By JEN CARDINES
The Southington High School outdoor track was transformed into an Olympic stadium last Thursday when 200 students from 11 schools participated in the Special Olympics statewide track and field event.
Everyone fell silent as SHS athlete Andrew Gallagher performed the national anthem on his electric guitar. They all cheered as a torch was carried to light the cauldron and as each team was called onto the field for recognition. Then, opening ceremonies were concluded by remarks from Unified Sports director George Synnott and assistant director Bob Hale.
It was truly an Olympic experience.
Unified Sports, which started in Connecticut, is a combination of mainstream students (partners) and special education students (athletes) who form bonds and friendships. It is a Special Olympics affiliate that runs through the Connecticut Interscholastic Athletic Conference (CIAC). The program has more than 5,000 athletes and partners from 260 schools throughout the state.
Southington had 38 athletes participate last week and 150 student volunteers went to cheer on the teams and help run the events. Head coach Marguerite Maddalena said that the entire outdoor track team was excited to help with the event and work with the Unified athletes.
Participants came from Berlin High School, Bristol Central, Bristol Eastern, Valley Regional High School (Deep River), Farmington High School, Avon High School, Newington High School, Shelton High School, Simsbury High School, and Crosby High School (Waterbury). They competed in relays, standing long jump, running long jump, shot put, turbo javelin, and tennis ball throws.
Southington’s central location in the state makes it the perfect spot to host the event each year. Athletic director Greg Ferry said he hopes to be the permanent host for future Unified Sports track and field events.
“It’s my favorite event of the year,” he said. “It’s a great way to showcase all of these student athletes.”
But it’s not just athletics that Unified Sports brings to SHS. Maddalena said the program has effected the whole school climate and beyond.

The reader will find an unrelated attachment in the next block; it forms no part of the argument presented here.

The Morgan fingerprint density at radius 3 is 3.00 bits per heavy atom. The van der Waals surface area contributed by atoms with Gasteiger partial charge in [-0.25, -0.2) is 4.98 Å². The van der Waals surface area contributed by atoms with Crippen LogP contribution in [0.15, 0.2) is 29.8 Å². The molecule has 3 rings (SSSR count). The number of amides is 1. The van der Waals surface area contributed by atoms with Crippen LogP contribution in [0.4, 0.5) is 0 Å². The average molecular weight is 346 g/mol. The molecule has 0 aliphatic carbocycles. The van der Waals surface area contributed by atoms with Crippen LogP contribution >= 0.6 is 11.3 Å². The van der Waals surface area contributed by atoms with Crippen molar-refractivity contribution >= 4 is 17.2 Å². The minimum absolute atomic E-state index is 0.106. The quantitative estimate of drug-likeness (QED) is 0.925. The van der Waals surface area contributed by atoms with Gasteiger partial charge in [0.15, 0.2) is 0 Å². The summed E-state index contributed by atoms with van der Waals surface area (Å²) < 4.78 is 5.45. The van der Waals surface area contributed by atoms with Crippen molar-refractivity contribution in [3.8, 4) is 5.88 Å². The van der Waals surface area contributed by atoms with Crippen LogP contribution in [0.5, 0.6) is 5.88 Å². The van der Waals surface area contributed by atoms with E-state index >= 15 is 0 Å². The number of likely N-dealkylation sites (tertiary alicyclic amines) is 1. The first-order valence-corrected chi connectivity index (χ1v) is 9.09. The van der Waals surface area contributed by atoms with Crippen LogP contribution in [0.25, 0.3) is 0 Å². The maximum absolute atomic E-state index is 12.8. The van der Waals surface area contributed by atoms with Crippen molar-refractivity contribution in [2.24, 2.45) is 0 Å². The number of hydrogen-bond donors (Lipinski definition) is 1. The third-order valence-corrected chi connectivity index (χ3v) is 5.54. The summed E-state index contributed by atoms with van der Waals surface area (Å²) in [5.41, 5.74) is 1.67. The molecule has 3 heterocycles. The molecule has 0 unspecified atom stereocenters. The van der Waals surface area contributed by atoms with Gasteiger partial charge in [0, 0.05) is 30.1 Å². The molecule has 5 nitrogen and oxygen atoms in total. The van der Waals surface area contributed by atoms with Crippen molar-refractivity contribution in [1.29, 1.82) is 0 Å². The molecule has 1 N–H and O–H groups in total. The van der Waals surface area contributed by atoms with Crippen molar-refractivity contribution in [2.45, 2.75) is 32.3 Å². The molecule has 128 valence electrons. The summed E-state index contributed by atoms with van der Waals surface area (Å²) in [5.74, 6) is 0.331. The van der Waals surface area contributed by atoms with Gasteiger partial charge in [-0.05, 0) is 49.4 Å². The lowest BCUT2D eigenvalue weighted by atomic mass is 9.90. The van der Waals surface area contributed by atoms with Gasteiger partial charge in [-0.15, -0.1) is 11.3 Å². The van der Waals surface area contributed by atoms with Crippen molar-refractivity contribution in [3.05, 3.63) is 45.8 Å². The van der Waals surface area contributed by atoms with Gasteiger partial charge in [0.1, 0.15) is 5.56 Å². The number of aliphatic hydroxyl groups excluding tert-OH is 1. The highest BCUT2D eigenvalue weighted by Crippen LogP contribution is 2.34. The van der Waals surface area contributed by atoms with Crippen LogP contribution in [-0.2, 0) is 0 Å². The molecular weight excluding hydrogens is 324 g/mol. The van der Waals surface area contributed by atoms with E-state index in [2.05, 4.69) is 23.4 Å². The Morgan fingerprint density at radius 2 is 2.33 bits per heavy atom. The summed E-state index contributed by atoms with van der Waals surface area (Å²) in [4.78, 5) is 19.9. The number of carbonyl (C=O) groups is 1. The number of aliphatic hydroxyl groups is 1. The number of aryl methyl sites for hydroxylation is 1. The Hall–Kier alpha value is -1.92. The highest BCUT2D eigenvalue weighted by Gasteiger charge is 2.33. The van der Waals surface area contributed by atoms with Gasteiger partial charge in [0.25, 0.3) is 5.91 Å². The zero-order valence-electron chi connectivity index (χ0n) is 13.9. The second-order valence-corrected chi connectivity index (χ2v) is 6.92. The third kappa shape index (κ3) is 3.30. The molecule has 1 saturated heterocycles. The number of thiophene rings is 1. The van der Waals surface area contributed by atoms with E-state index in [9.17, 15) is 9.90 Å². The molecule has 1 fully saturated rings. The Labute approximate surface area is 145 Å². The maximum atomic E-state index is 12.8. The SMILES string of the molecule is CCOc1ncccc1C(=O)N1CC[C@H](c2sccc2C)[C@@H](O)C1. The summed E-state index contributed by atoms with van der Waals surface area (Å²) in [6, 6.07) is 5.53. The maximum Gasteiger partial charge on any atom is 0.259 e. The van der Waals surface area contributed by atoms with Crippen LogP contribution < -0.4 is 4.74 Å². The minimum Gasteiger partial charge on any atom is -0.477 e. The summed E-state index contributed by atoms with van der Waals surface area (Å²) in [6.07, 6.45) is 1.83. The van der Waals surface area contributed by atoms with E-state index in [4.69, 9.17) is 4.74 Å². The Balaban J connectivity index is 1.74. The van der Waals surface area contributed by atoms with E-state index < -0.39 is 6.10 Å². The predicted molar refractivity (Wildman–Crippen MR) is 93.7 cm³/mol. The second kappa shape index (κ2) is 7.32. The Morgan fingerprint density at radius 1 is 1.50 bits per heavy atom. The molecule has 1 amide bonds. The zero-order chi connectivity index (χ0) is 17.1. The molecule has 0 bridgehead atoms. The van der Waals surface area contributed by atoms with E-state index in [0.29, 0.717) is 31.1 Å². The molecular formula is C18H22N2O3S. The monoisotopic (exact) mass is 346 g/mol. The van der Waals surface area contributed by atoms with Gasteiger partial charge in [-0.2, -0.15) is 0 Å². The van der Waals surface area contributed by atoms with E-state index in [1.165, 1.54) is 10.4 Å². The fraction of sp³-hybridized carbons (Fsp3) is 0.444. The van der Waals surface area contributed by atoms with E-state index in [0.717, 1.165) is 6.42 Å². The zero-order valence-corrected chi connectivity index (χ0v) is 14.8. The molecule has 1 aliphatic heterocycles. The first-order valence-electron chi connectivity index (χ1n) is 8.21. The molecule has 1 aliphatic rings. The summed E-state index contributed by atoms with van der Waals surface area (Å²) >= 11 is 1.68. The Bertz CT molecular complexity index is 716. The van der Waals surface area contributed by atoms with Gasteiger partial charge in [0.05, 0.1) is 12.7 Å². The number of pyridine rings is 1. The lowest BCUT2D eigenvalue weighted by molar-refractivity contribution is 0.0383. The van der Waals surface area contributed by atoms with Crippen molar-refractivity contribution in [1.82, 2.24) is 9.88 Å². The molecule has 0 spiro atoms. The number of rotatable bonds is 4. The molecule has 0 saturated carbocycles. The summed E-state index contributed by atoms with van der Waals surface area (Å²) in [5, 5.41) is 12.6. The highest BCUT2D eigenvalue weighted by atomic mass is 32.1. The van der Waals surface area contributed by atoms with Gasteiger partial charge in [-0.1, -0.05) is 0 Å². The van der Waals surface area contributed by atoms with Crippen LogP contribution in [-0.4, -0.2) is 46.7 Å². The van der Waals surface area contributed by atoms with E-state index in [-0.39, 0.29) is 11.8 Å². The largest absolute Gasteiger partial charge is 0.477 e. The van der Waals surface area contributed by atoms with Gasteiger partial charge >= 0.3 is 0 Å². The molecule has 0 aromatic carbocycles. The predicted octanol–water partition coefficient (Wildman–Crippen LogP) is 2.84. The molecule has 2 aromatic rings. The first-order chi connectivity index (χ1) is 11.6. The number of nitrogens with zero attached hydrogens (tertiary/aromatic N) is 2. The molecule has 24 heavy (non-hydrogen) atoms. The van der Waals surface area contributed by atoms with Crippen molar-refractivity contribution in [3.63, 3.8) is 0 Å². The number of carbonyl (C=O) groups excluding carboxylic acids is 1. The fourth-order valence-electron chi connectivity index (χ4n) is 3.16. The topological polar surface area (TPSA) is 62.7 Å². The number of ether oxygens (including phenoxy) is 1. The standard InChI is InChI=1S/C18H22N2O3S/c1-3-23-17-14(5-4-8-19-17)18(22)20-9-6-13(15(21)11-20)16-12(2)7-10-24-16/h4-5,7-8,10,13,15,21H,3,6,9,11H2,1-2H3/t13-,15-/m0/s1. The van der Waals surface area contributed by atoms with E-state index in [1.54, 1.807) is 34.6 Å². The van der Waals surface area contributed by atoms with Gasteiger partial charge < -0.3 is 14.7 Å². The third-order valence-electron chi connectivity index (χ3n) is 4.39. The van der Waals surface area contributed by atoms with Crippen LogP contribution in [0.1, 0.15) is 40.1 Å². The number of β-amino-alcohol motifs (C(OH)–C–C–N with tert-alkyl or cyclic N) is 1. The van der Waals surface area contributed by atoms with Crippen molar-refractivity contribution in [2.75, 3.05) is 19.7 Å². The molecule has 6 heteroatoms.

“It’s been such a ripple effect,” she said. “It’s rippled out to so many others outside of Southington.”
Just a few months ago, SHS was named a Special Olympics Unified Champion banner school for their inclusive practices. A Banner Unified Champion school must have a Unified Sports program with inclusive youth leadership and school-wide engagement. The program must also demonstrate that they are self-sustainable in their activities.
Maddalena said the athletes participate in school-wide pep rallies, play in the blue and white halftime games, and are self supporting, thanks to Southington UNICO, which pays for everything.
Maddalena is retiring this June after 38 years of teaching physical education and health in Southington schools. When Unified Sports was implemented in the town’s athletics nine years ago, she jumped at the opportunity to coach the students.
“Back then it was one sport, one coach, and one game,” Maddalena said about the program’s inaugural season. At that time, basketball was the only sport available for the Unified athletes. Today, soccer, basketball, track, and bowling are all offered to keep the program running year-round, and there are two assistant coaches, Andrew Larkin and Denise Ingriselli.
Though she is retiring from her teaching career, Maddalena said she has full intentions to come back in the fall to coach.
“There’s no way I could give this up. We are so proud of this program,” she said, recalling many former students who flourished through Unified Sports.
To comment on this story or to contact staff writer Jen Cardines, email her at JCardines@SouthingtonObserver.com.
Photos by BRIAN JENNINGS